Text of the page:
It's not too brash a reduction to demarcate two distinct, if not quite mutually exclusive, camps within which the Beat Generation writers remain relevant enough to follow down to the most recently annotated and excavated texts. First, there are cultural children of the 1950s and '60s who recognize William S. Burroughs and Jack Kerouac as vague symbols of a new, mystic, and arch decadence—and then there are literary enthusiasts of all ages appreciative of the Beats' rhizomatic influence on succeeding pop avant-gardists. Following the faux-opiate flecked suit of docs like One Fast Move or I'm Gone, The Beat Hotel can't quite rise above its obvious desire to appeal to the former demographic in spite of their apparently limited patience for historical exegesis.
Attempting to provide boomers with a veritable tourist's experience of the titular Parisian lodge where several of the Beats briefly lived and conspired following the scandalous stateside publication of Howl, the documentary's core is a series of hotel reminiscences by neighbors such as Jean-Jacques Lebel and Cyclops Lester—all of which are accompanied by garishly animated photos, and one of which is even pitifully reenacted by actors who couldn't be recognized as Peter Orlovsky and Burroughs without ostentatious identifiers. Meanwhile, the film's other talking heads—the formidable but sadly tamed Beat historian Oliver Harris among them—alight delicately on the significance of each famous tenant's most representative contribution to the landmark's salon-like atmosphere. (Thankfully, since Kerouac never resided in the hotel, we're spared Patti Smith's typically obligatory input.) In other words, we're served a glut of useless anecdotes about poems written in the rundown block on rue Gît-le-Coeur (does it matter that audience were "kind of" upset by Gregory Corso's impressionistic, but not resolutely anti-nuclear "BOMB"?) interspersed with some genuinely crucial digressions that could form the basis for unprecedented scholarship (for instance, an explanation of the 40-watt-per-room electricity cap that enforced near darkness through the hotel's chambers at all times, or a recounting of Allen Ginsberg and Corso's prankishly dada encounter with Marcel Duchamp).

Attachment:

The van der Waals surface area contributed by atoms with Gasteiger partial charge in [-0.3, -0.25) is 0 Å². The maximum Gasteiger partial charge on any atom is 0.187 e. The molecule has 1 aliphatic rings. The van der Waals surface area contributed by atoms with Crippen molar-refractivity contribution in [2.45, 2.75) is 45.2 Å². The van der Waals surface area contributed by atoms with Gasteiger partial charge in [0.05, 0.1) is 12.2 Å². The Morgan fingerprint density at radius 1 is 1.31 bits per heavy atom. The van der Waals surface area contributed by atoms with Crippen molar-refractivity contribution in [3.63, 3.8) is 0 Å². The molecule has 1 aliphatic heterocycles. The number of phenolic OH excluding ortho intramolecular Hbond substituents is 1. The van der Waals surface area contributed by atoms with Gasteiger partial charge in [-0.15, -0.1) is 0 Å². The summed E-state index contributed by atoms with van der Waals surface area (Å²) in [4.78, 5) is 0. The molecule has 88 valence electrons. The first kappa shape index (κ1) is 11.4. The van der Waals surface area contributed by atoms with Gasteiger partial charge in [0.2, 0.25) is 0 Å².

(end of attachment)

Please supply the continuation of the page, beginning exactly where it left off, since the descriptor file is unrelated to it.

Most of these factoids, and many others, were woven into Barry Miles's book of the same name, the goal of which was less literarily hermeneutical than atmosphere-humping, and it's admittedly difficult to shake off the same mainstream-marketed aftertaste provided by this film's sketchiness and its tinkly jazz soundtrack. Painter Brion Gysin's impeccably recondite influence on Burroughs is given a mere footnote before the entire hotel is typing out Naked Lunch two weeks before its press deadline; and when Eddie Woods, visiting the rue Gît-le-Coeur in the present day, belts out a poetic tribute, the whole Beat movement feels lugubriously dead. Still, the movie's breezy tone and historical casualness are indicative of the Beats' resistance to contemporary art appreciation. Too big to be saltily fêted by niche groups, but too protean and cryptic to be readily interpreted into mass culture properly, Burroughs, Ginsberg, Corso, Kerouac, and their contemporaries maintain the frustrating suppleness of uncrackable walnuts. The Beat Hotel was but one of many domiciles, too small to possess anything but their ephemeral bodies.